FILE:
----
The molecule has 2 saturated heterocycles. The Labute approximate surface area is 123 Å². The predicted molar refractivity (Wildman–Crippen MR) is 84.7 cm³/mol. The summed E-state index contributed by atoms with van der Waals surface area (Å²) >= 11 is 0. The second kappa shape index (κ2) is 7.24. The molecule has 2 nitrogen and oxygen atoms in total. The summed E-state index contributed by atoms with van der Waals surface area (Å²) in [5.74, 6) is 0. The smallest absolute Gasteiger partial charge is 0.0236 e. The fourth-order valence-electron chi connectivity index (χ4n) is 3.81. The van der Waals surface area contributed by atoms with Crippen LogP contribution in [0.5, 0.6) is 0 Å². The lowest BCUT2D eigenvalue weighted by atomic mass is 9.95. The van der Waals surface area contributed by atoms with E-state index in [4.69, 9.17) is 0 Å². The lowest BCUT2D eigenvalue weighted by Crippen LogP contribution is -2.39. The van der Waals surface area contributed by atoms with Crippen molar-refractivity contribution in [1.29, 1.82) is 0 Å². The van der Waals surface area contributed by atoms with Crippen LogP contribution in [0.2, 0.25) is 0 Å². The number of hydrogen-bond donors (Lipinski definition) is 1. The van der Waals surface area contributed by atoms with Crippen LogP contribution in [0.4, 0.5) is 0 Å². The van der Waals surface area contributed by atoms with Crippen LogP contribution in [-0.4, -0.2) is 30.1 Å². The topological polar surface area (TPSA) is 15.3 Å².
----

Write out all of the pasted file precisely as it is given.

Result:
The molecule has 2 saturated heterocycles. The Labute approximate surface area is 123 Å². The predicted molar refractivity (Wildman–Crippen MR) is 84.7 cm³/mol. The summed E-state index contributed by atoms with van der Waals surface area (Å²) >= 11 is 0. The second kappa shape index (κ2) is 7.24. The molecule has 2 nitrogen and oxygen atoms in total. The summed E-state index contributed by atoms with van der Waals surface area (Å²) in [5.74, 6) is 0. The smallest absolute Gasteiger partial charge is 0.0236 e. The fourth-order valence-electron chi connectivity index (χ4n) is 3.81. The van der Waals surface area contributed by atoms with Crippen LogP contribution in [0.5, 0.6) is 0 Å². The lowest BCUT2D eigenvalue weighted by atomic mass is 9.95. The van der Waals surface area contributed by atoms with E-state index in [4.69, 9.17) is 0 Å². The lowest BCUT2D eigenvalue weighted by Crippen LogP contribution is -2.39. The van der Waals surface area contributed by atoms with Crippen molar-refractivity contribution in [1.29, 1.82) is 0 Å². The van der Waals surface area contributed by atoms with Crippen LogP contribution in [0.2, 0.25) is 0 Å². The number of hydrogen-bond donors (Lipinski definition) is 1. The van der Waals surface area contributed by atoms with Crippen LogP contribution in [0.4, 0.5) is 0 Å². The van der Waals surface area contributed by atoms with Crippen LogP contribution in [-0.4, -0.2) is 30.1 Å². The topological polar surface area (TPSA) is 15.3 Å².